1. RT-PCR test: a test to detect the presence of the SARS-CoV-2 genetic material in a respiratory sample(21).
  2. Antigen test: a test to detect the presence of the SARS-CoV-2 particles in a respiratory sample.

Serological test (Antibody test): a test to detect the presence of antibodies that recognize a specific protein (such as a protein from SARS-CoV-2) in a blood sample(22).

There are three types of antibodies used in testing(22,23):

IgM antibody: the predominant antibody in the early primary immune response.

IgG antibody: the most abundant type of antibody in blood and the major antibody of the secondary immune response.

IgA antibody: the predominant antibody in mucous secretions such as saliva, tears, milk and intestinal juice.

Different types of samples can be used for COVID-19 testing(24):

Whole blood: unprocessed blood drawn directly from a body

Blood Plasma: the yellowish liquid part of the blood that carries cells and proteins throughout the body

Serum: plasma minus the clotting proteins (but including antibodies)

Nasopharyngeal swab/oropharyngeal swab: the use of an absorbent material (similar to a Q-tip) to swipe fluids from the back of the nose and/or mouth.

Sputum: the juicy mixture of saliva and mucus coughed up by sick people.

How good are the tests?

BIG IDEA: Scientists use sensitivity and specificity to measure the quality of their COVID-19 tests (25).

Test Sensitivity: also known as the true positive rate, is the proportion of people with the disease that also have a positive test result. That is: They are sick and the test is positive.

Test Specificity: also known as the true negative rate, is the proportion of people without the disease that also have a negative test result. That is: They are healthy and the test is negative.

False negative: a person with the disease who tests negative.

False positive: a person that does not have the disease who tests positive.

Personal protective equipment

PPE (personal protective equipment): the things people use to prevent infection like masks, face shields, gowns and gloves(26).

N95 mask: a specialized mask that is specifically designed to filter 95% of the air, and is now being used for the health personnel to provide protection against SARS-CoV-2(26,27).

Disease Control

Epidemiology: the study of disease spread and control(28)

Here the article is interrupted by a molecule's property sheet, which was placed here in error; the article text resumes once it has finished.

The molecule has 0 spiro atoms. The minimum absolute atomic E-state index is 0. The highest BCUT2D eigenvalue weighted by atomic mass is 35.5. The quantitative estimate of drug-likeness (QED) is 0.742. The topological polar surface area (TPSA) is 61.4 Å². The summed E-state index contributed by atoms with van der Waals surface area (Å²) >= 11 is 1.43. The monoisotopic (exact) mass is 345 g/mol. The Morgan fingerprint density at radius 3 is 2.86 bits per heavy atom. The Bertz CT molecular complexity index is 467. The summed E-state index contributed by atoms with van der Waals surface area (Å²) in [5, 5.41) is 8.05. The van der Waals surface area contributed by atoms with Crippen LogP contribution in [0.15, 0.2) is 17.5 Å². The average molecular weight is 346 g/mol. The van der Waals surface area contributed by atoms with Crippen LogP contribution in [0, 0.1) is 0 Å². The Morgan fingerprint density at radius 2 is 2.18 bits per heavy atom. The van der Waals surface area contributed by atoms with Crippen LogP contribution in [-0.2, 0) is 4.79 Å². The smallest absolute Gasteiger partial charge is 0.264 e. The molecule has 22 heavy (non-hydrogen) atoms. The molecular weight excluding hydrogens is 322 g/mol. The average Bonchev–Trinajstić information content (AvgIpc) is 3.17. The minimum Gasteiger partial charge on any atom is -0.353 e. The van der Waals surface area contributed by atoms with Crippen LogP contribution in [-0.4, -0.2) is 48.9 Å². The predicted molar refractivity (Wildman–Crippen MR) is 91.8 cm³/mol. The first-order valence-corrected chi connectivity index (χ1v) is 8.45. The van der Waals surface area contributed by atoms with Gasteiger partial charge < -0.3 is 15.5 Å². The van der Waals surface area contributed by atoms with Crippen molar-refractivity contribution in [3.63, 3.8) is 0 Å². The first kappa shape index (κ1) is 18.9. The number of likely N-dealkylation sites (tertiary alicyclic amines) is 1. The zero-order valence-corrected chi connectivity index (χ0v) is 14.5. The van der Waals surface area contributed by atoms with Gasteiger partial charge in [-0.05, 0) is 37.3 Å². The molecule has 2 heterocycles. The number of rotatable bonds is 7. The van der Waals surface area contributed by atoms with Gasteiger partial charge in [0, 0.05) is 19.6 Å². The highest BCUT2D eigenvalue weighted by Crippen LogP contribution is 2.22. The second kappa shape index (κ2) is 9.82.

Epidemic: a widespread disease

Pandemic: a disease that is affecting the whole world

Social Distancing : a set of practices that maintains a physical distance between people and reduces close interpersonal contact with the goal of preventing the transmission of a contagious disease. The CDC suggests 6 feet (about 2 arms’ length)(29).

Quarantine: It has been estimated that it can take up to 14 days for a person to show symptoms of the disease since the day the person is infected. It is why the term quarantine has been established for the days a person should stay at home when moving from one state to another or when it has been in contact with a possible COVID-19 infected person(10).

Flattening the curve: a public health strategy to slow the spread of a disease and keep the number of sick people below the capacity limits of the healthcare system. That way we are sure there are enough beds in general and intensive care beds and respirators in particular, for those that are very sick (29,30).

Ro (pronounced “R naught” or the reproduction number): for an infected person, the number of people that will acquire the infection from that person. It relates to how infective a person is(10,31).

Contact tracing: once an infection is detected, this is the detective work of finding people who may have come in contact with that person and collecting more information about those contacts, to prevent further spread(10).

New norm: All the new guidelines and rules to go back to work and socialize in the era of COVID-19.

Potential COVID-19 Treatments